Cult recruiting on campus, chaplain warns

Cult recruiting on campus, chaplain warns

The Peak (Simon Fraser University), September 28 1998
By Erin Fitzpatrick

University chaplain Bob Ogden says that the Vancouver Church of Christ is recruiting new members at Simon Fraser University (SFU) through the school’s Christian Advance club, and he tells students to “watch out… they’re a cult, and they’re dangerous.”

The Vancouver Church of Christ gained notoriety last year when SFU business student Ti Chung dropped out of school and moved in with others members of the church. She reportedly severed contact with her family.

“You often have to drop out of school when you’re a part of this organization because they demand that you spend so much of your time recruiting,” Ogden said, “also, you need to be working a lot, because the VCC enforces tithing.” Tithing is a practice which requires members to donate 10 per cent of their earnings to the church.

As well, Ogden says that Ti Chung is not the only SFU student to have moved in to homes run by the VCC.

“It’s typical for cults to use the notion of family to reinforce their cause,” he said, “they tend to pick on lonely students, away from home for the first time, and then that new recruit becomes dependent on the group. The group becomes their new family, and gains serious influence over them.”

Members of Christian Advance told Peak reporters who visited their clubs day table that Ti Chung still talks to her family, and that she moved out because she didn’t like her father’s demands that she be “the typical asian daughter.”

However, they admitted that strong, familial units are part of the structure of their church. “We’re grouped into families here at SFU,” they told The Peak. “We have an SFU woman’s family, lead by one particular woman, and an SFU men’s family, lead by a certain guy… We just hang out together and do bible studies and stuff.”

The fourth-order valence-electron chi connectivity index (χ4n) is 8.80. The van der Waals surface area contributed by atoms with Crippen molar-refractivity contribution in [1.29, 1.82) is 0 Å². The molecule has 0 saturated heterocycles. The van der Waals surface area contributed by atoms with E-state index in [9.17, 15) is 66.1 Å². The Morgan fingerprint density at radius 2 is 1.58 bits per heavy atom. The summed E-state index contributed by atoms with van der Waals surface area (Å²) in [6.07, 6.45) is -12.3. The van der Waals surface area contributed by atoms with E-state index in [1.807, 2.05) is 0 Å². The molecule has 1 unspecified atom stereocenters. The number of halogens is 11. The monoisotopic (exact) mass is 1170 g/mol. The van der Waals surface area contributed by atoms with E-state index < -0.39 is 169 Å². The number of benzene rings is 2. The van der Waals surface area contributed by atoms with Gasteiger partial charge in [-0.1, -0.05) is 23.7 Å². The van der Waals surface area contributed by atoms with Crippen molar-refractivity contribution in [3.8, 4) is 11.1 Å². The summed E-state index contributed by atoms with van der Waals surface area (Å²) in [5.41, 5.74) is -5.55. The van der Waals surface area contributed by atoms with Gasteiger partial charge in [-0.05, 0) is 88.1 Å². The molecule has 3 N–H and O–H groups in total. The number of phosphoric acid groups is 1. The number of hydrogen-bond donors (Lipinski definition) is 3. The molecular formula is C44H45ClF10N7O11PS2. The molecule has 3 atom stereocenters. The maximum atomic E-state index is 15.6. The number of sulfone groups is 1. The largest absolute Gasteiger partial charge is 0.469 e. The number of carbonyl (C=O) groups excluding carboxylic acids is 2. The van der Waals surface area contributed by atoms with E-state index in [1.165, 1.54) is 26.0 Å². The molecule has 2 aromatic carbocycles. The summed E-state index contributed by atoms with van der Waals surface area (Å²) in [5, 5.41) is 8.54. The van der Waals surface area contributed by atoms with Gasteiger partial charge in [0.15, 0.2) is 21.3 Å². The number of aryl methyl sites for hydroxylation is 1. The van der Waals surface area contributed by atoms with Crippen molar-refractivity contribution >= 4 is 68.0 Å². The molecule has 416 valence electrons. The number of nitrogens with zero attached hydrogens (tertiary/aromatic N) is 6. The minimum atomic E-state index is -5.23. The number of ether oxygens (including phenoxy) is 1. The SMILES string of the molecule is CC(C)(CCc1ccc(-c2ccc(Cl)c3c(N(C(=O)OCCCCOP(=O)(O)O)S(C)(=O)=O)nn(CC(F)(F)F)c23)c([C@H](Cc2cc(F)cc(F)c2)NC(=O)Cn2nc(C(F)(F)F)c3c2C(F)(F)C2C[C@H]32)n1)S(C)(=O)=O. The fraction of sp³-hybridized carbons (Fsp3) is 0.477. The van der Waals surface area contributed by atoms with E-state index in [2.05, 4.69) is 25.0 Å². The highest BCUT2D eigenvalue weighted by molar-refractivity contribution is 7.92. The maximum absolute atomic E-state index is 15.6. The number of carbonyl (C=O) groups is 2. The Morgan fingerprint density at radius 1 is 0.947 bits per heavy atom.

Ogden says that the relationships between members of the VCC are more serious than Christian Advance admits.

“The VCC stresses very strong master-disciple relationships,” he said, “everyone is assigned a kind of mentor who they are to follow their whole life… this person tells them who they can talk to, and go out with, and what they can do.”

In fact, it seems that everything about Christian Advance and the VCC is more serious than they would have it seem. Theirs was the only religious table at clubs day that offered no pamphlets about their doctrine, only pictures of happy people on Christian Advance camping trips. Questions about the nature of their beliefs were avoided, and Peak reporters were told instead to “come out and check out our bible studies.”

It is through organizing bible studies, english language classes and day trips that Christian Advance recruits its members. The nature of their faith is not fully understood until the student is already very involved with the group.

Randal Martin of the International Student Services office says that for the most part, he believes these recruits are “asian, especially international students.” He added: “we need students to be aware of this.”

Ogden defines a cult as “a group that claims a monoploy on truth… Most Christian denomenations will allow questioning and searching among their members and believe it’s healthy, but the VCC says that you’ve got to accept their way or that’s it.”

An official from the Vancouver Church of Christ, who asked not to be named, told The Peak that he wouldn’t deny that his group could be considered a cult: “We live our lives according to the bible,” he said,”and some people find this controversial… But they used to call Jesus’ followers a cult too, in the New Testament.”

When asked whether or not his organization considered itself to be the sole bearer of ‘the truth’, he said, “I hope, that we’re not, but in my experience, we’re the only Christians that really stand up for the bible.”

When the VCC tried to recruit at UBC, they were banned from that campus, but Ogden says that disallowing certain clubs at SFU would be discriminatory. Instead, he urges students to “be really aware. Ask lots of questions. Know who your dealing with and what they represent, before you begin associating with them… If they won’t tell you about who they are or what they believe, that’s a bad sign. I’ve been asking them for a doctrinal statement for years and they won’t give me one.”


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